Parent company definition

What is a parent company?

A parent company is one which has a controlling or majority interest in another company, which gives it the right to control the subsidiary’s operations. Parent companies can be directly involved in the management of their subsidiaries, or they can have a more hands-off approach.

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Parent company vs holding company

While a parent company often has a direct say over the operations of its subsidiaries, a holding company does not. Usually, holding companies are set up specifically to group several subsidiaries together, often for tax purposes.

In contrast, parent companies can be conglomerates – a company which owns and controls a collection of companies across a range of sectors. This enables the subsidiaries that the parent company owns to work together across brands and benefit from each other’s resources.

Also, by acquiring smaller companies, the parent company gets access to their staff and management, meaning that they can bring on fresh talent to the overall benefit of the group.

How do parent companies work?

Parent companies work by controlling over 51% of another company’s stock, giving it the majority control over the subsidiary’s operations. The parent company can choose to change the current direction and method of operations of a subsidiary, or it can simply choose to act as a hands-off ‘manager’.

Parent companies are usually created by acquiring smaller companies through takeovers, in which the parent buys up enough of the smaller company’s stock to give it majority voting rights. Most often, a company would seek to acquire smaller companies to reduce competition in that market, as well as to bring new employees on board and make use of the smaller company’s ideas and resources.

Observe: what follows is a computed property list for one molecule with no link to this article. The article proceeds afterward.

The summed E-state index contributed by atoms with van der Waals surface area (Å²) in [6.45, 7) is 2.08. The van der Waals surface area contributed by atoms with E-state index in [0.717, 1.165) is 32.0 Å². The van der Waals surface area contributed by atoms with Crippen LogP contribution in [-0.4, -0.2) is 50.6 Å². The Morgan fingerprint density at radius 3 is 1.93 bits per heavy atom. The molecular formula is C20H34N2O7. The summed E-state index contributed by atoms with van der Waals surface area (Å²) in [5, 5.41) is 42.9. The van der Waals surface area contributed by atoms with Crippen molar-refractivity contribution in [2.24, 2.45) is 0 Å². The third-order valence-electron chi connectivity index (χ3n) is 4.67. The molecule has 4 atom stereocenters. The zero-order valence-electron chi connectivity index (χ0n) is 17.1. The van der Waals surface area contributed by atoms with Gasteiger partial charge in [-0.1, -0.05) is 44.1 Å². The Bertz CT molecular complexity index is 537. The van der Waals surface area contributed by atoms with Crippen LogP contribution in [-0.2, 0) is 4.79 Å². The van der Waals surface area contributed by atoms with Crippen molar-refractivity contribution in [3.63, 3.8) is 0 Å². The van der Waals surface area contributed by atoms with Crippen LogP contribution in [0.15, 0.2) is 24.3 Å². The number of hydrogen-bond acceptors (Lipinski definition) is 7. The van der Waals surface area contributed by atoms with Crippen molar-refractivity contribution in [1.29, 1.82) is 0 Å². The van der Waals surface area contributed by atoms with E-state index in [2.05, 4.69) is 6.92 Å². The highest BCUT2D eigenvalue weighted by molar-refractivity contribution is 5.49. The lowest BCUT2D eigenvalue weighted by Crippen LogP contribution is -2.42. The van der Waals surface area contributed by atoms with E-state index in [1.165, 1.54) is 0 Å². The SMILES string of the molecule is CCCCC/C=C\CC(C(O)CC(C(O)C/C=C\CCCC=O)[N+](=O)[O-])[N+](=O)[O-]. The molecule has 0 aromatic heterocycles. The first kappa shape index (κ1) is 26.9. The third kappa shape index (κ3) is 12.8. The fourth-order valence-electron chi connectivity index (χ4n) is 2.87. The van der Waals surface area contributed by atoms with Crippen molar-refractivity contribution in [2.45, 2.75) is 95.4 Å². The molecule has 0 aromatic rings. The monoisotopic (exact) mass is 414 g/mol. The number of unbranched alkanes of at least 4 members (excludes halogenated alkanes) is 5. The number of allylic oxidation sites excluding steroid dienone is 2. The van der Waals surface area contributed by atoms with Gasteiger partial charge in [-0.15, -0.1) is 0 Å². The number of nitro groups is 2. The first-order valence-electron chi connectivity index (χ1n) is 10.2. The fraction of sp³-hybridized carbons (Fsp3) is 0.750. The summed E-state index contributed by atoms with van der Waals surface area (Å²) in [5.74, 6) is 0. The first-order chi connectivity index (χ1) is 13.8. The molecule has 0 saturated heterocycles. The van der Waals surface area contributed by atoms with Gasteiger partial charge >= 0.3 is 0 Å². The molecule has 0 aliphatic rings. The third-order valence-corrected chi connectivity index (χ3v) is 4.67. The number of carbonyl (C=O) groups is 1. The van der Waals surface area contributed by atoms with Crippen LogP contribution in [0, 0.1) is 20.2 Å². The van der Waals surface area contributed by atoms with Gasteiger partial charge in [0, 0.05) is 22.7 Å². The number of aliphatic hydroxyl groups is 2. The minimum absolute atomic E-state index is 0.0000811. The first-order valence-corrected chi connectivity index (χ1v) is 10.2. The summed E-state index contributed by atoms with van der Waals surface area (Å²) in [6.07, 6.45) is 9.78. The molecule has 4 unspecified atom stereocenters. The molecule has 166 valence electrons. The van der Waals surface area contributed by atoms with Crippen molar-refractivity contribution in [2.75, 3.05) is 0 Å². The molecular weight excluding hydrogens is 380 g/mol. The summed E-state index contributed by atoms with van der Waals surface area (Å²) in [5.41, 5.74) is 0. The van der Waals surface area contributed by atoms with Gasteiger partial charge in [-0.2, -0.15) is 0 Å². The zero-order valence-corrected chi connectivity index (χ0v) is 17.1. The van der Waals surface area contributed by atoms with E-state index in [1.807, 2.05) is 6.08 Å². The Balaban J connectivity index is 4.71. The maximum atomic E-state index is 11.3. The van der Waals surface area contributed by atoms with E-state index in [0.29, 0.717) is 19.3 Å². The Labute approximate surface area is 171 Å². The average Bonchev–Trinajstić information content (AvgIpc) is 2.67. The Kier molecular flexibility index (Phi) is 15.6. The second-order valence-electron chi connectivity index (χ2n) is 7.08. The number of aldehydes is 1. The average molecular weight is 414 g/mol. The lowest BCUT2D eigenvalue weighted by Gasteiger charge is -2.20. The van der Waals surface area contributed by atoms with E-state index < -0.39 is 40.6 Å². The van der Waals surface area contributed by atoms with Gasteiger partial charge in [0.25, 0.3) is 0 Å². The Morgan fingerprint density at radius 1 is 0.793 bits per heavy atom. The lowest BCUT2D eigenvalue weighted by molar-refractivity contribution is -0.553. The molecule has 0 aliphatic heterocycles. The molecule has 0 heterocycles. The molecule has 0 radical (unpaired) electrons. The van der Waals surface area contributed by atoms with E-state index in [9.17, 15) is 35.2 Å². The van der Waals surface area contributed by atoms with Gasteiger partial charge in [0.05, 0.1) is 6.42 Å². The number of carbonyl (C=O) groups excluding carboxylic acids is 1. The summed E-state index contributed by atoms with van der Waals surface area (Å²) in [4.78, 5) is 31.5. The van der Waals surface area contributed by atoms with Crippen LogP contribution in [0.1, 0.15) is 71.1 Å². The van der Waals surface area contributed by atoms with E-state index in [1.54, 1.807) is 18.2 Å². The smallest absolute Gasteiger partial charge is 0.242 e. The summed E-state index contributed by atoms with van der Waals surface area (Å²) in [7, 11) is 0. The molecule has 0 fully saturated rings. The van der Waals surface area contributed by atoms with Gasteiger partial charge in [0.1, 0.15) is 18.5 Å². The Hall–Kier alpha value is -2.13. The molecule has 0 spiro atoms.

However, sometimes a company will carry out a spinoff – this is the creation of an independent company by issuing the parent company’s stakeholders with new shares in a subsidiary company. These new shares will then trade in the same way as the parent company’s shares. Usually, spinoffs occur when a parent company wants to cut ties with an underperforming part of its operations, or to optimise a subsidiary’s operations.

Most parent companies will issue one balance sheet which accounts for the operations of their subsidiaries. Traders can use a balance sheet as part of their fundamental analysis, which can provide the basis for whether a trader decides to open or close a position.

Examples of parent companies

Let’s look at two examples of well-known parent companies: Alphabet Inc. and Facebook.

Alphabet was formed in 2015 by Google’s founders Larry Page and Sergey Brin, to make operations more streamlined and the company more accountable to shareholders. In creating Alphabet, Page and Brin slimmed down Google and incorporated the companies that were focused on separate industry sectors – such as Life Sciences and Calico – under Alphabet.

Facebook has also become a parent company after several high-level acquisitions over the years – most notably, Instagram and WhatsApp. Facebook CEO Mark Zuckerberg has stated that Facebook does not buy a company for the company, but to get excellent people.

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